What Is Procurement Benchmarking?

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  • Written By: K.C. Bruning
  • Edited By: John Allen
  • Last Modified Date: 15 September 2019
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Procurement benchmarking is the process of measuring various factors related to an organization’s acquisition of goods against industry standards. This can include elements such as cost, delivery, and accounts payable for items purchased. The goal is to continually develop and facilitate adherence to industry best practices.

Cost is one of the most important targets of procurement benchmarking. The process can include making guidelines for the expenses involved in acquiring materials and services. Costs of producing each product are another factor to consider. This process may also include adhering to benchmarks for lowering prices by improving a variety of procedures.

Accounting is another key aspect of procurement benchmarking. Factors to consider include the typical size of accounts payable, the average amount of time it takes to pay an invoice, and how much it costs to manage these processes. Periodic analysis of payment terms may also be necessary in order to adjust cash flow so that benchmarks can be achieved.

Procurement benchmarking can also include developing guidelines for the quality of the product. The complexity of this process depends upon the item. While there may be an industry standard for certain characteristics, there could also be some ways in which an organization will want to exceed its competitors in quality.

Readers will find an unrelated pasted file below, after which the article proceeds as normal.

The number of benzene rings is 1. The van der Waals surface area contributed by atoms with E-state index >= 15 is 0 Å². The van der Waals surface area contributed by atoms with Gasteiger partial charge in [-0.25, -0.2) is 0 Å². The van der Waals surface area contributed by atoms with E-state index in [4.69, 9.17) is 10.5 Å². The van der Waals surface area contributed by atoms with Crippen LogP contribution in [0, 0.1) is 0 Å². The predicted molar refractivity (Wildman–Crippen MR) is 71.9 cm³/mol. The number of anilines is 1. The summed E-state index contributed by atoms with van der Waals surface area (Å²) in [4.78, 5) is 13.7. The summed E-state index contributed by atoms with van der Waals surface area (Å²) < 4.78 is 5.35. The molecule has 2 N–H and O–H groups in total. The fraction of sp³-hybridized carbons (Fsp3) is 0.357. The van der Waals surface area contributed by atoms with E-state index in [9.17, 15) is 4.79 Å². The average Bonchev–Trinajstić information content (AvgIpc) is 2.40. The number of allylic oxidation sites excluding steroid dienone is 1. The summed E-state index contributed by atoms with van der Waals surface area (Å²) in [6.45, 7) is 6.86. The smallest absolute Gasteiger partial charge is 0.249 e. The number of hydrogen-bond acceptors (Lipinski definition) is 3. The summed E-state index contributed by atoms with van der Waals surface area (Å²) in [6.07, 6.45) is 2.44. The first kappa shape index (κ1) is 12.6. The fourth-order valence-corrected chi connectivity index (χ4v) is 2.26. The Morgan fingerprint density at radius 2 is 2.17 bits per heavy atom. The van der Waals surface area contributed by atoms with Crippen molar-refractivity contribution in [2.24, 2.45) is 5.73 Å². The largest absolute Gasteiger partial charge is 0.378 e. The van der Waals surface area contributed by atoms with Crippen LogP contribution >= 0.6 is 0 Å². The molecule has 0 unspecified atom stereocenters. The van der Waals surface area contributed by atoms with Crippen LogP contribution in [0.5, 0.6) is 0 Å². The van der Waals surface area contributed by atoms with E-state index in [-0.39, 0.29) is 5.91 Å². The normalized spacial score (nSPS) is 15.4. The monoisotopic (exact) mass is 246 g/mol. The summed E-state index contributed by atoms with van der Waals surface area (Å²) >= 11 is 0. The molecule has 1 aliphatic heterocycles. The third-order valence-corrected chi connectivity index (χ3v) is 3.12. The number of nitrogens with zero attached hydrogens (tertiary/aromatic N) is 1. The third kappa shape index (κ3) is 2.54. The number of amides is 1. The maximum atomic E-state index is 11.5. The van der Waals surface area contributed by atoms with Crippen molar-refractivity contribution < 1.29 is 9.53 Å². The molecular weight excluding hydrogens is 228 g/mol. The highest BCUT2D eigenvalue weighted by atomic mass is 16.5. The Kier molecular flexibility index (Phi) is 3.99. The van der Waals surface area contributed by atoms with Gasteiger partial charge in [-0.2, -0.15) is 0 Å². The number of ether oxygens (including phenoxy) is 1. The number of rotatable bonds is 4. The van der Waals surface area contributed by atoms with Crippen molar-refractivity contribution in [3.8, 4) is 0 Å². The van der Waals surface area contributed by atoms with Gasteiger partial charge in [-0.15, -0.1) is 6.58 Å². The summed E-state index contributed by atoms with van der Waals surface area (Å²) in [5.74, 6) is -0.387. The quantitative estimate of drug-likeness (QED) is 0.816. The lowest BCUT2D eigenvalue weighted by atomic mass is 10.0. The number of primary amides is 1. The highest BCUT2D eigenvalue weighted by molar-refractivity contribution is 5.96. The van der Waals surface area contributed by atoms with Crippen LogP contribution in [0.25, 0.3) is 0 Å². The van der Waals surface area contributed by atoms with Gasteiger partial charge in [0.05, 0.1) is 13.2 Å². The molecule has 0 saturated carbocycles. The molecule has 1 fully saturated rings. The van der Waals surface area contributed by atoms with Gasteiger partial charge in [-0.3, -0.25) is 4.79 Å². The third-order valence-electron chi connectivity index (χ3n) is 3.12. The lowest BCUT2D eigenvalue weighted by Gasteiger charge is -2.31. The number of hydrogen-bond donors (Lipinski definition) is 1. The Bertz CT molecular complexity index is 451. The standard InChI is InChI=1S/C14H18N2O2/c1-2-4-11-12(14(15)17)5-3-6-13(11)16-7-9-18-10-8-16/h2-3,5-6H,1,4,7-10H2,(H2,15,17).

Another important part of procurement benchmarking is delivery. This includes creating guidelines for timeliness and order accuracy. It is also common to regularly evaluate the quality of materials delivered as a part of this process.

Once a system of procurement benchmarking is in place, there are several ways an organization can maintain and improve its operation. One key task is to periodically review the procurement process to ensure that benchmarks are being met. If they are not, then further review and analysis will typically be required in order to determine what actions would best improve the situation. It will also usually be necessary to adjust benchmarks as industry, market and organizational factors change.

Meeting procurement benchmarks will typically require periodic evaluation of vendors as well. This can include analyzing performance and comparing it to that of a vendor’s competitors. It may also involve comparing prices, quality and other key elements in order to determine that the organization is receiving the optimum benefit from the current vendor relationship. A drop in quality, organizational growth and market changes may make it necessary to find a new vendor who can better accommodate the company and meet benchmarks.


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